Betty Smith's Brooklyn

Most Holy Trinity expanded impressively. By 1880, it had a hospital, orphanage, home for seniors, even a daily newspaper (in German). There was also a group for Civil War veterans, a dramatic Society, a young men's club, and a parish library. The St. Joseph's Society provided for sick members and their families. On holy days, the Union Guard marched through the neighborhood while hymns like "Maria Meine Koenegin" ("Mary, My Queen") were sung. Long before the term "megachurch" was coined, Brooklyn's German Catholics lived it.

After Father Raffeiner, most priests in the parish were native sons. For three decades there was always a Father Hanselman in the parish, sometime two; in their family of eight, five became priests and two nuns. One pastor, Father Frederick Schneider, was actually raised in the parish orphanage. Many local vocations served other German parishes in the area.

By the time Betty Smith left Brooklyn, the neighborhood became less exclusively German with the arrival of Italian, Hispanic, Polish, and Jewish residents, and Most Holy Trinity ceased to be exclusively German. Many old families moved to Queens and Long Island. By 1940, English was the parish's main language, and the 1941 centennial featured "Old Timer's Night."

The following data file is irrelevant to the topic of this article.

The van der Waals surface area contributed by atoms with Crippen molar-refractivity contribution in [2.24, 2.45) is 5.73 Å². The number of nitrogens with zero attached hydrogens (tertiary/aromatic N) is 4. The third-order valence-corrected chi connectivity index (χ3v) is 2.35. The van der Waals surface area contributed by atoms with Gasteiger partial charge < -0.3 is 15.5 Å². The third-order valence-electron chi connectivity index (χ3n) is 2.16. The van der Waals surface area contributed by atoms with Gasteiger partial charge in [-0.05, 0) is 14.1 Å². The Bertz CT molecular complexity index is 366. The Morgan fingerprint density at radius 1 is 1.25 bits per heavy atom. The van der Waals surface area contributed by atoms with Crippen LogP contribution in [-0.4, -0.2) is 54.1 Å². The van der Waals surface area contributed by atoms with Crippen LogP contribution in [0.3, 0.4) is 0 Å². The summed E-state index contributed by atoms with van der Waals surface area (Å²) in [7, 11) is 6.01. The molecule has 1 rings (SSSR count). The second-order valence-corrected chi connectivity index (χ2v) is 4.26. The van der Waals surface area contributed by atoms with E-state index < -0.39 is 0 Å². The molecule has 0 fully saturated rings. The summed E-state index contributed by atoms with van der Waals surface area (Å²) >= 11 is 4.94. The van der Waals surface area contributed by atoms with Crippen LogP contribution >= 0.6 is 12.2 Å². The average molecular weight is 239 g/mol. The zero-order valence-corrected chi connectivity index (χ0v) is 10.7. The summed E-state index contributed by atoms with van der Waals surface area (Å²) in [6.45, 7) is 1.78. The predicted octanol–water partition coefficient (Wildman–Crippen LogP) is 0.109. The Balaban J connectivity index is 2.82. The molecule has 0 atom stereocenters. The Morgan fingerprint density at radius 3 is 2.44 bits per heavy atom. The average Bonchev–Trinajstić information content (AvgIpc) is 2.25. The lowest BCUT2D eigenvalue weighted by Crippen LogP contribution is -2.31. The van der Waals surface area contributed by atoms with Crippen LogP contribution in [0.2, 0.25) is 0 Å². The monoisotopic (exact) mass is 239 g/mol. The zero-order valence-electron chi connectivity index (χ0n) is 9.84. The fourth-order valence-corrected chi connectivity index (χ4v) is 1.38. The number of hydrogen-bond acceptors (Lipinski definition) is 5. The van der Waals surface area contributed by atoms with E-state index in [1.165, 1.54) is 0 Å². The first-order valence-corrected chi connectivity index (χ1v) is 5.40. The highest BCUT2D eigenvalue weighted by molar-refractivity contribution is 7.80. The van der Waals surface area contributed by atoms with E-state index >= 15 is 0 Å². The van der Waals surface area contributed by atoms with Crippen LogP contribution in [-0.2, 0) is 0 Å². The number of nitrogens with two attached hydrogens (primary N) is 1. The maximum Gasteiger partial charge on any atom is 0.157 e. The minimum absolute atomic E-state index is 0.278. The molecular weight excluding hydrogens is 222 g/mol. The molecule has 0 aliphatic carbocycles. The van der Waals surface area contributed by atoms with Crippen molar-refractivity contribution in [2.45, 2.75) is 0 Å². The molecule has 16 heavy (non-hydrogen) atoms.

A parish's story involves more than just a building. It's about all the people who built and sustained it. It's about the hardships they endured to build a faith community, how they preserved that faith and handed it on to a new generation.

Today, a new generation of immigrants does the same in Williamsburg, Brooklyn. And trees still grow there.

*Portrayed by Daniel Day Lewis in Martin Scorsese's 2002 film The Gangs of New York.

11/22/2011 5:00:00 AM